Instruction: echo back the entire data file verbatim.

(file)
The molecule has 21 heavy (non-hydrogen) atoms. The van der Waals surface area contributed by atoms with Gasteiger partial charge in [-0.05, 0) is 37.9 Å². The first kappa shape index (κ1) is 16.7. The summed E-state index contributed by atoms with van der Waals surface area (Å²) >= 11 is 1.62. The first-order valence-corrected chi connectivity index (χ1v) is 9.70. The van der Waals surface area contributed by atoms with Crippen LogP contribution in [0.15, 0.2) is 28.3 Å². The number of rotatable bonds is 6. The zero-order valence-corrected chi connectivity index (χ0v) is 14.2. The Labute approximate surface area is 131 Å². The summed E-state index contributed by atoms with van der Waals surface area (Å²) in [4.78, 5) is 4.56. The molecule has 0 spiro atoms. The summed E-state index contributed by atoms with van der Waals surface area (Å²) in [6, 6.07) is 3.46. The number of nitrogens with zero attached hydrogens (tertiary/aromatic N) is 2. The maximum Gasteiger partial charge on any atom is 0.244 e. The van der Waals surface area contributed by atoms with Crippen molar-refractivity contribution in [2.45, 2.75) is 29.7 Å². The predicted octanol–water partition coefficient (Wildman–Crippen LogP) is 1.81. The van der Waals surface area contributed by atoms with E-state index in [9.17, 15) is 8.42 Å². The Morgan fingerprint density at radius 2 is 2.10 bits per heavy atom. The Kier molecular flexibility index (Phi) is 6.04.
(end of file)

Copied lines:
The molecule has 21 heavy (non-hydrogen) atoms. The van der Waals surface area contributed by atoms with Gasteiger partial charge in [-0.05, 0) is 37.9 Å². The first kappa shape index (κ1) is 16.7. The summed E-state index contributed by atoms with van der Waals surface area (Å²) >= 11 is 1.62. The first-order valence-corrected chi connectivity index (χ1v) is 9.70. The van der Waals surface area contributed by atoms with Crippen LogP contribution in [0.15, 0.2) is 28.3 Å². The number of rotatable bonds is 6. The zero-order valence-corrected chi connectivity index (χ0v) is 14.2. The Labute approximate surface area is 131 Å². The summed E-state index contributed by atoms with van der Waals surface area (Å²) in [4.78, 5) is 4.56. The molecule has 0 spiro atoms. The summed E-state index contributed by atoms with van der Waals surface area (Å²) in [6, 6.07) is 3.46. The number of nitrogens with zero attached hydrogens (tertiary/aromatic N) is 2. The maximum Gasteiger partial charge on any atom is 0.244 e. The van der Waals surface area contributed by atoms with Crippen molar-refractivity contribution in [2.45, 2.75) is 29.7 Å². The predicted octanol–water partition coefficient (Wildman–Crippen LogP) is 1.81. The van der Waals surface area contributed by atoms with E-state index in [9.17, 15) is 8.42 Å². The Morgan fingerprint density at radius 2 is 2.10 bits per heavy atom. The Kier molecular flexibility index (Phi) is 6.04.